In September 2016, the President of the Government of Catalonia, Carles Puigdemont, announced to the Catalan Parliament that a referendum would be held on independence for Catalonia in the second half of 2017, with or without the consent of the Spanish Government. At this point, the birth of the populist leader, into which this political figure had converted, became discernible.
In June 2017, it was announced that the referendum would be held on 1st October, asking the Catalan population the following question:
“Do you want Catalonia to be an independent state in the form of a Republic?”
In response to this question, the Spanish Government affirmed that the referendum would not take place, as it was considered illegal. Ignoring these declarations, the Catalan people prepared to conduct the referendum as planned, though now expecting the possible intervention of the Spanish Government.
The Catalan conflict has radicalized the Spanish panorama into two main groups; those who call themselves pro-independence or those who call themselves constitutionalists. With the former group, it is evident that all those who declare the necessity for a Catalan Republic identify themselves with the population and with this line of solving all of the territory´s problems. The latter group, the constitutionalists, defend the idea that the Spanish Constitution ought to be respected, and therefore its laws as well. Although these two groups represent the polarization that Spain is enduring, there is a third group which advocates a modification of the Spanish Constitution in order to give the Catalan people the power to vote in a referendum on independence, such as the one which occurred in Scotland.

3. Methodology

The analysis of the case of the conflict between Catalonia and Spain was addressed from the perspective of the Spanish/Catalan digital press, and to achieve this, it was necessary to delve deeper into the presentation of the information and treatment afforded by the press. The articles published in the principal Spanish digital media were analyzed by quantitative content and qualitative interpretive analyses.
The analysis of content permits inferences to be reproduced based on specific characteristics identified in the messages (Van der Meer 2016; Krippendorff 2004). This type of analysis allows the discovery of tendencies and the revelation of differences in content communication. Likewise, this allows the comparison of messages and means of communication, and the identification of intentions, appeals, and symbolic characteristics. To this effect, value and frequency analysis were used.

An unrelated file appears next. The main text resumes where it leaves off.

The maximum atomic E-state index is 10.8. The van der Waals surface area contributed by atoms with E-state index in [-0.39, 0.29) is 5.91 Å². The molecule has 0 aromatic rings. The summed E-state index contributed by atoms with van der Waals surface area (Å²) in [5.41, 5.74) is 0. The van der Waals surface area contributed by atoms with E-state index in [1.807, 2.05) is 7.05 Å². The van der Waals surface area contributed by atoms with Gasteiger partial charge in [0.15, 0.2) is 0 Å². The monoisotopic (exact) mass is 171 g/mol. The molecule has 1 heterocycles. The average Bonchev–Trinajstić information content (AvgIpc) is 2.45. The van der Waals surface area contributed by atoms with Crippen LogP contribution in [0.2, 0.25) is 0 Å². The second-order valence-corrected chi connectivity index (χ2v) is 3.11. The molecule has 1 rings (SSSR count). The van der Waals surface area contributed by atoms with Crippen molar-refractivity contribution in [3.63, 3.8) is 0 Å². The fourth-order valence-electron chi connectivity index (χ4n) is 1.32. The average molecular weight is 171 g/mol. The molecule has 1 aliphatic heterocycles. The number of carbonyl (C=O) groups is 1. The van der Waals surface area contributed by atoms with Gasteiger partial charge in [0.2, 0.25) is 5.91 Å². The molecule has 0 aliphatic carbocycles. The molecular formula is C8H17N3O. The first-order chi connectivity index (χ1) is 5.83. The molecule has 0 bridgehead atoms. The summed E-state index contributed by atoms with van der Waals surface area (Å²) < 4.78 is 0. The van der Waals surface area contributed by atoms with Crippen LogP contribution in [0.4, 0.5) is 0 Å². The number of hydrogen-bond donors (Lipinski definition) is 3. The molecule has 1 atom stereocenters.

The discriminant characteristics of the analysis of content ought to be objective, systematic, and quantitative (Kassarjian 1977; Krueger and Casey 2000. Firstly, the investigators need to develop precise rules and categories of analysis so that analysts may apply the same body and content and generate consistent results. These rules and categories minimize subjective predispositions and the selective perception of the analyst (Krueger and Casey 2000). Further to this, the attribute of objectivity in the analysis of content separates it from literary criticism, due to the fact that the latter lacks repetitiveness (Kassarjian 1977). Secondly, the systematic application of objective rules upon each component of the content analysis and the guarantee of the relevance of the information for the questions of interest demonstrates the need for systemization. The strategies and the rules for analysis ought to be incontestably documented, clearly understood and articulated by each member of the investigation team (Krueger and Casey 2000). Thirdly, the requirement of quantification implies that “the datum may be subject to statistical methods, not only for brief and limited summary of the findings but also for interpretation and inference” (Kassarjian 1977, p. 10). The process of content analysis includes the categorization of articles into six main components: (1) Unification, (2) sampling, (3) recording/coding, (4) reduction, (5) infer, and (6) narration (Krippendorff 2004). The first four components constitute the process of the creation of computable data from raw texts (Krippendorff 2004). The last two use the information generated from the previous four components and help investigators to seek and generate possible answers to the questions in the investigation.